He won the World 9-ball Open held in Tokyo in 2001. The first prize amount was ¥20M (~$160,000), the biggest first prize in a pool tournament at the time.
In 2004, he became the first-ever WPA World Eight Ball Champion. This made him the first player in WPA history to win world championships in TWO different disciplines.
The dude was seriously clutch when it came to competing for big money. He won the largest single-winning purse in a pool event again. This time earning $200,000 after beating Mike Sigel, one of the greatest pool players ever, and winning the IPT King of the Hill 8-Ball Shootout.
In 2006, Efren teamed up with Francisco Bustamante to represent Team Philippines in the first-ever World Cup of Pool. They beat Team USA to win the title, proving the point that if pool was an Olympic sport, the Philippines would have won a lot of gold medals already.
Later that year, he wins the largest prize money in a tournament again. This time earning $500,000 by winning IPT World Open Eight-ball Championship.
When the year ends, he set a AZ Billiards Money List record by earning $646,000 in a single year.
Keep in mind that unlike other professional sports like basketball, tennis, or boxing, pool players don’t make a lot of money.
Excluding endorsements, Kobe Bryant makes over $23.5 million a year. Roger Federer earns over $2 million when he wins a Grand Slam tournament. Manny Pacquiao made at least $100 million in his most recent fight against Floyd Mayweather.
Elite pool players? Not even close.
It’s hard to make a living in the billiards world. The larger tournaments have first-place prizes of $10,000-$20,000. But most tournaments are usually much less.
So pool tournaments with huge prize money attract the greatest players but Efren seems to always come out on top.
But Efren isn’t just about the money. He also plays for national pride. He teamed up with Francisco Bustamante again in 2009 and won the World Cup of Pool for the second time. The first country to achieve such a feat.
In 2010, Reyes becomes the All-Around Champion for the FIFTH time in the the 12th annual Derby City Classic, making him the most successful player in the tournament’s history. Achieving this requires excellent play in not just one type of billiard game, but three.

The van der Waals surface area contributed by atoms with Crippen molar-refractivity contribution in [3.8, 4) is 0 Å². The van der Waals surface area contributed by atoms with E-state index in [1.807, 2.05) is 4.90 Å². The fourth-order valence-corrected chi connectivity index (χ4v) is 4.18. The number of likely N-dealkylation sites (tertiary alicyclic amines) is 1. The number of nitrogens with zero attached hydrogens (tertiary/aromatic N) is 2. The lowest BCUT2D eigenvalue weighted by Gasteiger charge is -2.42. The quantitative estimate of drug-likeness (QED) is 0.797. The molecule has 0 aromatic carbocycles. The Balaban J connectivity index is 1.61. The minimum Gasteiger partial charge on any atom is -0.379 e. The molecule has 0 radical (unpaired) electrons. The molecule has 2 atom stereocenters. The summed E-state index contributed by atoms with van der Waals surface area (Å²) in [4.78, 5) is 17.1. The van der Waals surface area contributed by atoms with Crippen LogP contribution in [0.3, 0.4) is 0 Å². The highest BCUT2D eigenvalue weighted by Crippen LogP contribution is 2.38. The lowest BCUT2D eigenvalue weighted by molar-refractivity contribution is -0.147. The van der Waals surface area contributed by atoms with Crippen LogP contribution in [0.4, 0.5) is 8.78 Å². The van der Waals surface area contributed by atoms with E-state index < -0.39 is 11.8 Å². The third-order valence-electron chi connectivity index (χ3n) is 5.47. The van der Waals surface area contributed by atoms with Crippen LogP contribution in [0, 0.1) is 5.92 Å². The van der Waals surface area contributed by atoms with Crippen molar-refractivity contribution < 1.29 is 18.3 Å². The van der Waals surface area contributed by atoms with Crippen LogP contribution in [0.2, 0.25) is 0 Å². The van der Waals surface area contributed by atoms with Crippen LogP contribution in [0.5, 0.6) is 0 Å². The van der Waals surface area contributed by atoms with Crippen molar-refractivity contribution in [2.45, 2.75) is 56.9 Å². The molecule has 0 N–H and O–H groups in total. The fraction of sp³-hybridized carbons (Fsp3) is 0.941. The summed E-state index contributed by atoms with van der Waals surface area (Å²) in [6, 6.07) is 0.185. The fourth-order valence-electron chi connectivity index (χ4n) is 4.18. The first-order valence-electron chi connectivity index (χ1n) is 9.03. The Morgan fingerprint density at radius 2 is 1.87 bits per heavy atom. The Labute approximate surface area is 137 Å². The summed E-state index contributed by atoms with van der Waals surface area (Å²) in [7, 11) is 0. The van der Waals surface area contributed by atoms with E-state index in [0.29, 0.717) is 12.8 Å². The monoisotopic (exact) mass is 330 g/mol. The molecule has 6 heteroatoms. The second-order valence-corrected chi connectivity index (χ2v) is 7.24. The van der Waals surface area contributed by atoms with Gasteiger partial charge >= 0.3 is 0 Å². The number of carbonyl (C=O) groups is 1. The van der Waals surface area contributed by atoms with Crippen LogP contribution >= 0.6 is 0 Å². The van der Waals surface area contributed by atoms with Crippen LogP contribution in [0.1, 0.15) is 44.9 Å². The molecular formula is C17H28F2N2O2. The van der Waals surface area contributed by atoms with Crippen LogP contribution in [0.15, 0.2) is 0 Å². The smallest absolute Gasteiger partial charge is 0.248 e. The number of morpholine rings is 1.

He’s won over 70 international tournaments.
He topped the AZ Billiards Money List five times: in 2001, 2002, 2004, 2005, and 2006. Topping the list means he racks up the most money from playing tournaments that given year.
He’s also #1 on AZ Billards Career Money List at over $2 million. This feat is similar to Tiger Woods and Roger Federer who are both the all-time career prize earnings leaders in their respective sports.
These are just some of his accomplishments.
Many of his fellow professional players have called Efren Reyes the greatest living player in the world.
Billiards Digest Magazine named him “the best one-pocket player of all time,” a game he only picked up after he started playing in the United States!
He was the first Asian to be inducted into the Billiard Congress of America’s Hall of Fame.
He was also inducted into the One Pocket Hall of Fame.
He was unanimously chosen as “Player of the Decade” by the United States Billiard Media Association (USBMA).
During the most recent decade, he won 22 major tournaments, covering multiple disciplines: 4 one-pocket crowns, 4 eight-ball titles, and 15 nine-ball titles.
He also won the Derby City All-Around tournament five times, which requires playing well in three different disciplines (bank pool, nine-ball, and one pocket) during the tournament.
He was named by TIME magazine as one of 60 Asian Heroes because of the way he changed the image of pool not only in the Philippines, but also around the world.